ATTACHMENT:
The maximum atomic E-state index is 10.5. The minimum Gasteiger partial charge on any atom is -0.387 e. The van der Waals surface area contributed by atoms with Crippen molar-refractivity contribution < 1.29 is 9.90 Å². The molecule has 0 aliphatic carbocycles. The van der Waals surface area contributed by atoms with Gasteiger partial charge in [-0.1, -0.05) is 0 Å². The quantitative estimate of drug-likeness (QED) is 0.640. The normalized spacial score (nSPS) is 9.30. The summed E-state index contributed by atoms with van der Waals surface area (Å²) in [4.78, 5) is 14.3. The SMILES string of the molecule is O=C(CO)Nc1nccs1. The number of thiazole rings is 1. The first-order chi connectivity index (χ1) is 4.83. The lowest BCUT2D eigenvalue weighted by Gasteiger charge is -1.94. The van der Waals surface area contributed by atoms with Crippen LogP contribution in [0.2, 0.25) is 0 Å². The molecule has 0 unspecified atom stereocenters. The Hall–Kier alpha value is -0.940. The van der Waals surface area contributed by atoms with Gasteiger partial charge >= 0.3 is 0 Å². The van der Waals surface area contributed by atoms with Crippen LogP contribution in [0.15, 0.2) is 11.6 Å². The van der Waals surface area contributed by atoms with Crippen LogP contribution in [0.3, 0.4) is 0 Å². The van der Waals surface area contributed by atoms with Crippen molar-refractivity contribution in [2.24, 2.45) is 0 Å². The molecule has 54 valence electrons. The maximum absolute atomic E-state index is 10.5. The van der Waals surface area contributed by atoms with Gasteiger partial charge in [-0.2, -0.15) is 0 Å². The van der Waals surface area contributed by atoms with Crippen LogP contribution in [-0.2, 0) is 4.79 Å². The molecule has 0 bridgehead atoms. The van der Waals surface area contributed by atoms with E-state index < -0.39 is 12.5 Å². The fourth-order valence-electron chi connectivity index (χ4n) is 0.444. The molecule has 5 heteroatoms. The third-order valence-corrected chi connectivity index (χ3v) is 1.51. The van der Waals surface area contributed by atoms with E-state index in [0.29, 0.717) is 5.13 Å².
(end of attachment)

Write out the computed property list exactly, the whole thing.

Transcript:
The maximum atomic E-state index is 10.5. The minimum Gasteiger partial charge on any atom is -0.387 e. The van der Waals surface area contributed by atoms with Crippen molar-refractivity contribution < 1.29 is 9.90 Å². The molecule has 0 aliphatic carbocycles. The van der Waals surface area contributed by atoms with Gasteiger partial charge in [-0.1, -0.05) is 0 Å². The quantitative estimate of drug-likeness (QED) is 0.640. The normalized spacial score (nSPS) is 9.30. The summed E-state index contributed by atoms with van der Waals surface area (Å²) in [4.78, 5) is 14.3. The SMILES string of the molecule is O=C(CO)Nc1nccs1. The number of thiazole rings is 1. The first-order chi connectivity index (χ1) is 4.83. The lowest BCUT2D eigenvalue weighted by Gasteiger charge is -1.94. The van der Waals surface area contributed by atoms with Crippen LogP contribution in [0.2, 0.25) is 0 Å². The molecule has 0 unspecified atom stereocenters. The Hall–Kier alpha value is -0.940. The van der Waals surface area contributed by atoms with Gasteiger partial charge >= 0.3 is 0 Å². The van der Waals surface area contributed by atoms with Crippen LogP contribution in [0.15, 0.2) is 11.6 Å². The van der Waals surface area contributed by atoms with Crippen LogP contribution in [0.3, 0.4) is 0 Å². The van der Waals surface area contributed by atoms with Crippen molar-refractivity contribution in [2.24, 2.45) is 0 Å². The molecule has 54 valence electrons. The maximum absolute atomic E-state index is 10.5. The van der Waals surface area contributed by atoms with Gasteiger partial charge in [-0.2, -0.15) is 0 Å². The van der Waals surface area contributed by atoms with Crippen LogP contribution in [-0.2, 0) is 4.79 Å². The molecule has 0 bridgehead atoms. The van der Waals surface area contributed by atoms with E-state index < -0.39 is 12.5 Å². The fourth-order valence-electron chi connectivity index (χ4n) is 0.444. The molecule has 5 heteroatoms. The third-order valence-corrected chi connectivity index (χ3v) is 1.51. The van der Waals surface area contributed by atoms with E-state index in [0.29, 0.717) is 5.13 Å².